Should Pundits Apologize More Often?

| Fri Aug. 1, 2014 10:55 AM EDT

From Dan Drezner:

One norm I’d really like to see emerge is pundits admitting error and apologizing when they get things wrong, and Frum did that.  But I’m curious what other norms, if any, should be strengthened among the pontificating class.

I'd dissent slightly from this. Should pundits do a better job of admitting when they get things wrong? Sure. Who can argue with that? But should they apologize? I'm not so sure. Being wrong isn't a sin, after all, especially for someone in the business of offering up opinions. I'd be happy to see a bit more self-reflection about what caused the error, but there's no need for an apology.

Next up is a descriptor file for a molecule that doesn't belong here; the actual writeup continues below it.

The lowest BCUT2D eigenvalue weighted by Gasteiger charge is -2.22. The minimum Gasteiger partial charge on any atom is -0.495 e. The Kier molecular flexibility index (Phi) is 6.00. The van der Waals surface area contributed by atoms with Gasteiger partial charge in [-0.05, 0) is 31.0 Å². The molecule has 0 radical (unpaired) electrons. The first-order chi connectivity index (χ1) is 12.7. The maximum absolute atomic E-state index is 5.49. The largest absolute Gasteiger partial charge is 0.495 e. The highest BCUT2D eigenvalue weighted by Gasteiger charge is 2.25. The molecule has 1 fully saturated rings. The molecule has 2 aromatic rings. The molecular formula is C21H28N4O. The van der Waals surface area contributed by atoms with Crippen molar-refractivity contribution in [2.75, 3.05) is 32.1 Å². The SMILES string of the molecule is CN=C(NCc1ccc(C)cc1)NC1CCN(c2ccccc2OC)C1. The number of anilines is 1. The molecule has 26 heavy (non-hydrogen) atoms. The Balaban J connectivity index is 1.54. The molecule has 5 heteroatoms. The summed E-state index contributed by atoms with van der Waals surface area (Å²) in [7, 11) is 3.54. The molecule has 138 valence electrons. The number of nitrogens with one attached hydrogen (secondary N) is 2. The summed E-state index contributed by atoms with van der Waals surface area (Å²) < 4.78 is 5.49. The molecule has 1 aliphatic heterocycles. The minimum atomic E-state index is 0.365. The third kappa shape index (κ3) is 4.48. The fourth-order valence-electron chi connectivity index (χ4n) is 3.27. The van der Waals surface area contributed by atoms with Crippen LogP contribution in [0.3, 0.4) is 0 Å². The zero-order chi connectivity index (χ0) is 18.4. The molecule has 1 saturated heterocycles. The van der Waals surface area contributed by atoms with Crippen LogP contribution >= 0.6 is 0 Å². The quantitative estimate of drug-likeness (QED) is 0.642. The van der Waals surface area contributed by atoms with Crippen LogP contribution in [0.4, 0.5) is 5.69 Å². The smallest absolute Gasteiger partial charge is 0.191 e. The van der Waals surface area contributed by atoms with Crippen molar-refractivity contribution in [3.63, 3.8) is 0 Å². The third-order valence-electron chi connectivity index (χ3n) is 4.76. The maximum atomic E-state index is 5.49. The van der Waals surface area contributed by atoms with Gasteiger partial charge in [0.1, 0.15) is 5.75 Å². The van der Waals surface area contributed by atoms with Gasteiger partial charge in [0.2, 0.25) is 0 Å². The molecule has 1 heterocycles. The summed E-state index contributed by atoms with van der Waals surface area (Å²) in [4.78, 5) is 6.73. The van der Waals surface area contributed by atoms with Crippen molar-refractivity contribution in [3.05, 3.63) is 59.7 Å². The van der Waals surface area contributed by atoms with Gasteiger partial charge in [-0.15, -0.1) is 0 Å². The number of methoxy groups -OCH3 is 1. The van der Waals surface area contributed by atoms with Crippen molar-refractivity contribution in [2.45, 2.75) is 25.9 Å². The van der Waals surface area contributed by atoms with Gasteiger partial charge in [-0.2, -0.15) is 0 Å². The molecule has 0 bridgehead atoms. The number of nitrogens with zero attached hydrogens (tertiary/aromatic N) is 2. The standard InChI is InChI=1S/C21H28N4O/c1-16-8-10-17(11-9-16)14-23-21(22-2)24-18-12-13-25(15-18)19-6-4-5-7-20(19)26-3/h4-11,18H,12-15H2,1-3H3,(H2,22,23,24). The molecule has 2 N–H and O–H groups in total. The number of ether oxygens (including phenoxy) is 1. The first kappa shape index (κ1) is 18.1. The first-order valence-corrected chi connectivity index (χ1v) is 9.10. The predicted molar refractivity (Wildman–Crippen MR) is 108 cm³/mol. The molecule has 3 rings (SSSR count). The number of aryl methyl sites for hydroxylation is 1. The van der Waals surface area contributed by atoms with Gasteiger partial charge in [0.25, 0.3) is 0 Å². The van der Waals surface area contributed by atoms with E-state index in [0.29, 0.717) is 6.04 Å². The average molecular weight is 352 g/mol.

Now, Drezner wrote this in the context of David Frum's allegation that a New York Times photo had been faked, which turned out to be untrue. This is obviously a case that calls for an apology since Frum accused someone of wrongdoing. But that's a bit different from simply being wrong in an analytic or predictive way. That kind of error, as long as it's honest, deserves some reflection, but not an apology.